While Cocchi's Vermouth di Torino has gained ground as a go-to vermouth for many cocktail aficionados, their Dopo Teatro release has been a little more under the radar. Some of this is simply down to price - while the standard di Torino runs ~$20 for a 750 mL bottle, Dopo Teatro is roughly the same price for a 500 mL bottle. While a far cry from the much more expensive Barolo Chinato, Carpano Antica is the only vermouth I can think of at that price point that is regularly mixed.
Dopo Teatro begins on the same base as Cocchi Vermouth di Torino, but additional botanicals including chirètta flowers and more cinchona bark are added to increase the bitterness. The result is bottled at 16.5% ABV.
Cocchi Dopo Teatro Vermouth Amaro
Nose: balanced between sweet, lush wine notes and drier, woodier notes, wine gums, pink bubblegum, strawberry, rhubarb, fresh grass and veggies, vanilla
Taste: rather sweet up front with a tart, citrus-y edge keeping it in check, more bitter citrus and a complex fruitiness around the middle, fading into increased acidity and cinchona bitterness with a touch of vanilla to round it off near the back
Finish: balanced sweetness, acidity, and cinchona bitterness
To me this reads somewhere between the standard di Torino and Punt e Mes, which makes sense given its construction. Its overlap with its less bitter sibling is clear, but at the same time it has the punchier bitterness of Punt e Mes from the extra cinchona. I feel like it handily accomplishes its goal of being closer to an amaro than a traditional vermouth, but that also makes it more dependent on context for me. The standard di Torino is much more approachable with dessert wine character that makes it immediately appealing. Dopo Teatro is somewhat leaner and more focused, much like Punt e Mes, which means that I either need to be in the right mood for it or to use it in a cocktail where its character can be balanced with other ingredients.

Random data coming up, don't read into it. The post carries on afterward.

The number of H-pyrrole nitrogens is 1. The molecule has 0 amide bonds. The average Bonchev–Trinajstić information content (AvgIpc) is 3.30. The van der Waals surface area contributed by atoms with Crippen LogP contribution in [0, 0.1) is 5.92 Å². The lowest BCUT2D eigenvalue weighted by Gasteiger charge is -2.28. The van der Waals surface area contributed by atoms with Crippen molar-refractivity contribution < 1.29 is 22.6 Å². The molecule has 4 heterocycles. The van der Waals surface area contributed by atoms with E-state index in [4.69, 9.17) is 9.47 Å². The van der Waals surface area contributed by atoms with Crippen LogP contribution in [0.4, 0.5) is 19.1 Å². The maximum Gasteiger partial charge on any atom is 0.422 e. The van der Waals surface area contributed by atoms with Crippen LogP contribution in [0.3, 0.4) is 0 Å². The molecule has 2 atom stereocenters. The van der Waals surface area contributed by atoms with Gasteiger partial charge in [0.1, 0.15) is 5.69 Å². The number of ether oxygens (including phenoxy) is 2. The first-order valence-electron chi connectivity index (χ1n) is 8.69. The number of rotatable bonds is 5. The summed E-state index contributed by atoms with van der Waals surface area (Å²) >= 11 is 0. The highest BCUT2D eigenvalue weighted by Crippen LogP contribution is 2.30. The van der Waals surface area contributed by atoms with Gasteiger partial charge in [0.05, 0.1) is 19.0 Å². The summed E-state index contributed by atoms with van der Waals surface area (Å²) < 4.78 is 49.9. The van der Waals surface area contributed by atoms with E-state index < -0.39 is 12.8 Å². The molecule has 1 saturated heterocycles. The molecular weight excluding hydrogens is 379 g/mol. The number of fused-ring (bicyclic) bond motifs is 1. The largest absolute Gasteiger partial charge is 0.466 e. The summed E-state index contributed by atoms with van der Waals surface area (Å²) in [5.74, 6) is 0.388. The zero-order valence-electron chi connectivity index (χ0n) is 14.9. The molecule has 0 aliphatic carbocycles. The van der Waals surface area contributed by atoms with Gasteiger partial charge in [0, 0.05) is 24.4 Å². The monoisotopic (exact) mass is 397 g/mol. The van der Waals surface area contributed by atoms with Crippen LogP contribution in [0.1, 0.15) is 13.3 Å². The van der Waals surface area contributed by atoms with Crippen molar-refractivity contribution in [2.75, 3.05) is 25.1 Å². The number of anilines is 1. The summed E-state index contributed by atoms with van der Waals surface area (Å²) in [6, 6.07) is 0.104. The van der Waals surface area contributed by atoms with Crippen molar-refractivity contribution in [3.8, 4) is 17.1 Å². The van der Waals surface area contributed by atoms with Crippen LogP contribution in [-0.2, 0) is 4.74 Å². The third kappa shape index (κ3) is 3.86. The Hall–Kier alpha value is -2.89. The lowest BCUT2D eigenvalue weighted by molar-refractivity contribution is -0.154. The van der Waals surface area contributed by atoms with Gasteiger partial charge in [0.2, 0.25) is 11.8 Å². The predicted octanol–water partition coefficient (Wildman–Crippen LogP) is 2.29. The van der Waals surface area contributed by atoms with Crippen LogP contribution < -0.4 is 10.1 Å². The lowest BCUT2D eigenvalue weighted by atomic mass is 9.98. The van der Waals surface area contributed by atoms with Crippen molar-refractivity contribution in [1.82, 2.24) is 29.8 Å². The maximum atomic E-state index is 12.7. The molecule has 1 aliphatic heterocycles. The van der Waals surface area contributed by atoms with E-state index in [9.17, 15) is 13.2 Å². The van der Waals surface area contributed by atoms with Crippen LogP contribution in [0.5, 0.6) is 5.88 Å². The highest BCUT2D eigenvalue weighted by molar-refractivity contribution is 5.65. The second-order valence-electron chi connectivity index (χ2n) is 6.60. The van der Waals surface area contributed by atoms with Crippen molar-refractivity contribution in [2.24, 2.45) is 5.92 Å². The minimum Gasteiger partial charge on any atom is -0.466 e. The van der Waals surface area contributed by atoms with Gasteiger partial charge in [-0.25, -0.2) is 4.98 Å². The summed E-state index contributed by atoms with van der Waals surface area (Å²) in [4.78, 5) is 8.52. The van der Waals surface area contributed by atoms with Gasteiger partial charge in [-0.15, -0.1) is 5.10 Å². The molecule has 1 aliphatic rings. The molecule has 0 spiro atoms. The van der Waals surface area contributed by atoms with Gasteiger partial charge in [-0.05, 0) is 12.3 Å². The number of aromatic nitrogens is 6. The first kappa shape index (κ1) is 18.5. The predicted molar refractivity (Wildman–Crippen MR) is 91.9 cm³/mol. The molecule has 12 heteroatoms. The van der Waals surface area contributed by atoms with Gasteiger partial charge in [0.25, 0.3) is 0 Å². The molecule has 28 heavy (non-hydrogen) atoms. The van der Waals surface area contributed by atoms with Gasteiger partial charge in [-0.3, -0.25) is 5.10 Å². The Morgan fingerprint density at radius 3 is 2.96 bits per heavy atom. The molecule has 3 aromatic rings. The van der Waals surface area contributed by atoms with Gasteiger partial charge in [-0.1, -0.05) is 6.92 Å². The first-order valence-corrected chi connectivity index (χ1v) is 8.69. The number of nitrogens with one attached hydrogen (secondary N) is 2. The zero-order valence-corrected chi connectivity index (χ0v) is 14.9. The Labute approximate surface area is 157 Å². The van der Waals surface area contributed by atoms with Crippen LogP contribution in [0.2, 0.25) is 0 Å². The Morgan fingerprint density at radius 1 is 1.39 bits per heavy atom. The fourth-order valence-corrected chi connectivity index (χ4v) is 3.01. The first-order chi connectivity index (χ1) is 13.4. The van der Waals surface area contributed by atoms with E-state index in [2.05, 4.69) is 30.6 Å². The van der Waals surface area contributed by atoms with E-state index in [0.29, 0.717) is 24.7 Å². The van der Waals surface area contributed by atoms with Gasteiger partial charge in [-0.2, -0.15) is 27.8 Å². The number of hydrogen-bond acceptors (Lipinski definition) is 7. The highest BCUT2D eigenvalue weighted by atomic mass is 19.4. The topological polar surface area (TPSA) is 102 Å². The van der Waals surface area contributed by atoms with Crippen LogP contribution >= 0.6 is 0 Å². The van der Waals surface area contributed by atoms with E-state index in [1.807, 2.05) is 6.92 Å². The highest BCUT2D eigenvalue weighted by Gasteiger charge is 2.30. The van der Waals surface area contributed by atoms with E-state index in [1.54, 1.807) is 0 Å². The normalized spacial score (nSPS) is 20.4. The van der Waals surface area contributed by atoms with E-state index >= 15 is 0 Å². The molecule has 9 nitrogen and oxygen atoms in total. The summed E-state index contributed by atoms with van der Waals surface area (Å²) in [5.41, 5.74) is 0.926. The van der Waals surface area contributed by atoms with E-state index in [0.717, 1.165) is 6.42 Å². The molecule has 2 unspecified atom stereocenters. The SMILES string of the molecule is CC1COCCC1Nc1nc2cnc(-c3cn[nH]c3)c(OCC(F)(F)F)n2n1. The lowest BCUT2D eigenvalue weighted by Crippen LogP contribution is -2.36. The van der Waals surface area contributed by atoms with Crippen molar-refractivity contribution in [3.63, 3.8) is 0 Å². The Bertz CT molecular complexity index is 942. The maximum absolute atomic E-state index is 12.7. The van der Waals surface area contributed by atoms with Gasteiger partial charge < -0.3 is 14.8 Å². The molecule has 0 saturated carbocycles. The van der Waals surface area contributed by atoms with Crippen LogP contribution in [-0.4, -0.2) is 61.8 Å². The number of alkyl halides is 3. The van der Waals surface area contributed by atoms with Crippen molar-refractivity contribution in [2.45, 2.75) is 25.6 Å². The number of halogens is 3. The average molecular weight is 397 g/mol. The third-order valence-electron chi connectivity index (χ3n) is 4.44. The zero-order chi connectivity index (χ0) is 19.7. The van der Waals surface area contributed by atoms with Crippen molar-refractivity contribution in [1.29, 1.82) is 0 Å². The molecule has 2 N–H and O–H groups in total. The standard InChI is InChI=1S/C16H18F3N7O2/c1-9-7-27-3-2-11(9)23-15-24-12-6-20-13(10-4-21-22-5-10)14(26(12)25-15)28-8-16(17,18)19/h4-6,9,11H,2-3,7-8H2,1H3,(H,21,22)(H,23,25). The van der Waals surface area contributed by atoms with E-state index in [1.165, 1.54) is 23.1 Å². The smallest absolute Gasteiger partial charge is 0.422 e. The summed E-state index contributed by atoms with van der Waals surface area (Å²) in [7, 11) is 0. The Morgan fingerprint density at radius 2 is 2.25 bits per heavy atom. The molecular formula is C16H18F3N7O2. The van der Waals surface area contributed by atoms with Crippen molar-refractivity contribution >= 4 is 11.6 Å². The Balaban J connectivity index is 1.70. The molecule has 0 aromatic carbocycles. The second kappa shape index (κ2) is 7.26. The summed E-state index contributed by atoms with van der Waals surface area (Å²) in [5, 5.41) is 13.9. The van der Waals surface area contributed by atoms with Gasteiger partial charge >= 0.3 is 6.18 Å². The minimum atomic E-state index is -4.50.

In a Negroni the nose is relatively subdued, with fruity notes from the Campari and vermouth, vanilla and lemon, plus hints of something herbal/bitter. The sip opens fairly sweetly with Campari and vermouth sweetness, some creamy vanilla around the middle, a burst of Campari orange extract, then transitioning to unfolding waves of bitterness and black pepper at the back.
While this is undeniably a good Negroni, I don't think the vermouth brings quite enough to the table to justify its price point here. The less expensive Cocchi di Torino puts much more of a unique spin on the drink, whereas the Dopo Teatro tends to hang back. While the extra bitterness is nice, I can get that and more from Punt e Mes, which is also less expensive. Overall I think Dopo Teatro shines most on its own.
15 hours ago